Most family carers say they would have little to no trust in their local authority to offer adequate support to their loved one if they could no longer provide it, a disability charity has warned.
Sense said it spoke to one parent and carer who said he hopes his daughter dies before him as he worries so much about what would happen to her if he was no longer able to care for her.
With 1.3 million carers in England and Wales aged over 60, the charity said its findings raise fears of a "looming care crisis" for disabled adults with complex needs who risk being placed in unsuitable crisis care placements if their families were no longer able to care for them.
It found 95% of those who care for someone in their family said they would have little or no trust in their local council, with more than two thirds (67%) saying they fear what would happen to their loved one if they were no longer able to provide support themselves.
Three in four (75%) family carers say they have no long-term plan for what would happen if they could no longer provide support, research by the charity found.
It said Freedom of Information data has shown that just one in three local authorities know how many disabled adults are being cared for by family and friends at home, with only a quarter of councils able to support disabled people and their carers to make contingency plans for future care options.
Sense is calling on the Government to give local authorities more funding so they can provide better support for disabled people and their families, and for councils to ensure long term care plans are in place for disabled adults.
The research - based on a YouGov survey of 990 carers - found just 6% reported finding the process of planning for the future straightforward, with many saying they worried that a lack of quality care and a shortage of specialist services will mean their loved one's needs will not be met in the future.
Half of families said that they worry that funding cuts will impact the availability of local services for their loved one.
The report also heard from dozens of disabled people and their carers, including Mark Ward, 50, from Peterborough, who cares for his 24-year-old daughter Kerrianne.
She has epilepsy and learning disabilities and needs full-time support in all areas of her life, including with personal care and daily activities.
Mr Ward said: "I have no idea what would happen if I was sick. I expect that she would be affected by depression and more seizures likely.
"There is no one that knows her medication, how she can be manipulated, or gets scared in new situations.
"It's very stressful. I find myself hoping that she passes away before me. No parent should feel like this."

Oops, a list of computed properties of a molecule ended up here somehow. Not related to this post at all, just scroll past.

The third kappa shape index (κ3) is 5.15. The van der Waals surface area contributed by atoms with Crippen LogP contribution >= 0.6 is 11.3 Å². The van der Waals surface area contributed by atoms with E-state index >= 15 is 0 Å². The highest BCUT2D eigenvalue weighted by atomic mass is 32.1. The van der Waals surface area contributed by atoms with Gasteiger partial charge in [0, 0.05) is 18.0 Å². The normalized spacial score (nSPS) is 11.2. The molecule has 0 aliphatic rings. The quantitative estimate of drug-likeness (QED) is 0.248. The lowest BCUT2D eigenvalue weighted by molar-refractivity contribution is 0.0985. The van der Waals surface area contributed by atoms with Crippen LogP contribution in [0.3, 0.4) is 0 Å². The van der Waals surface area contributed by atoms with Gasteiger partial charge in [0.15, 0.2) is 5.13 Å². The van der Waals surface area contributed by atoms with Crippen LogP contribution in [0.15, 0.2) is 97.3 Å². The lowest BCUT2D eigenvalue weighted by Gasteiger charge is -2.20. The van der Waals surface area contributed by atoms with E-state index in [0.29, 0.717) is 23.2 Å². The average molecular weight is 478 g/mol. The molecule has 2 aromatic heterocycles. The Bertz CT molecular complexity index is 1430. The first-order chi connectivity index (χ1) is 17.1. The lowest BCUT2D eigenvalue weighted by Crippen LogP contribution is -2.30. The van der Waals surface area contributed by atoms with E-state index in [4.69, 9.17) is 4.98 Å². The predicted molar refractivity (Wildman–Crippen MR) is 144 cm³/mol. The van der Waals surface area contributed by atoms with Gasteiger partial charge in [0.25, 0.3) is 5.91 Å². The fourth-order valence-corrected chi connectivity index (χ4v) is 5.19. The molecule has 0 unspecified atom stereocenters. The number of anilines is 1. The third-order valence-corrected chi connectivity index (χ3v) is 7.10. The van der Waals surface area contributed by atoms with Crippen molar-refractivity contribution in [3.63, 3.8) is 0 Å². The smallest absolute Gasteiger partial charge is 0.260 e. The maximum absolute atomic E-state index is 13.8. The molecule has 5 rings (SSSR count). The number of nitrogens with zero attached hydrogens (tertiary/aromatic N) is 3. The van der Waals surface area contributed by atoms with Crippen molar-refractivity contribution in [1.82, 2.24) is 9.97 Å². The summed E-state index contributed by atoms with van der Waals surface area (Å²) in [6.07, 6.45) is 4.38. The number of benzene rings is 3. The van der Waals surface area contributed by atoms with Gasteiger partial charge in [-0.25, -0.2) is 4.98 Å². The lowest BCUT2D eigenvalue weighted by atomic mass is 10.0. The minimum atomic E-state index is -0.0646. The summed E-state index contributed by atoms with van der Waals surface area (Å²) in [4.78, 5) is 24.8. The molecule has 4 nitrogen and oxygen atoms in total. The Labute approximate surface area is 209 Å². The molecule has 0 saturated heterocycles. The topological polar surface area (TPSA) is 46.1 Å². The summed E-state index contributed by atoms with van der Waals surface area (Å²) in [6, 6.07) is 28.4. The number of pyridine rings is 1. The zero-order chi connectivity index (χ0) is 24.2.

Sense deputy chief executive Richard Kramer said: "After a lifetime of caring, no parent or disabled adult should be left neglected and living in fear about the future.
"We need to tackle the pressures facing families with better planning for future care needs and greater investment in social care to combat this looming care crisis."
Councillor Izzi Seccombe, chairwoman of the Local Government Association's Community Wellbeing Board, said: "Councils are working hard to ensure all people, including those with disabilities and their carers, receive high quality, reliable care and support, as well as information and advice, to help them lead independent and fulfilling lives.
"Thousands of disabled people and their carers are currently supported by councils through care and support services and information and advice, and this report rightly calls for Government to ensure social care is adequately and sustainably funded so this can continue.
The president of the Association of Directors of Adult Social Services (ADASS), Margaret Willcox, said: "We recognise that families who care for disabled adults are often concerned about who else would provide care if they were not available.
"ADASS would encourage social services to be proactive in helping people plan, however, we also acknowledge the very real capacity problems experienced by many local authorities. In order to help with this, social care has to be sufficiently funded in both the short and the long-term. "
A spokeswoman for the Department of Health and Social Care said: "Carers are invaluable in supporting their loved ones and their own needs must be a priority too - which is why we changed the law to introduce better rights for carers.
"We know the social care system is under pressure -- that's why we've given an extra £2 billion funding and will publish plans this summer to reform social care to ensure it is sustainable for the future."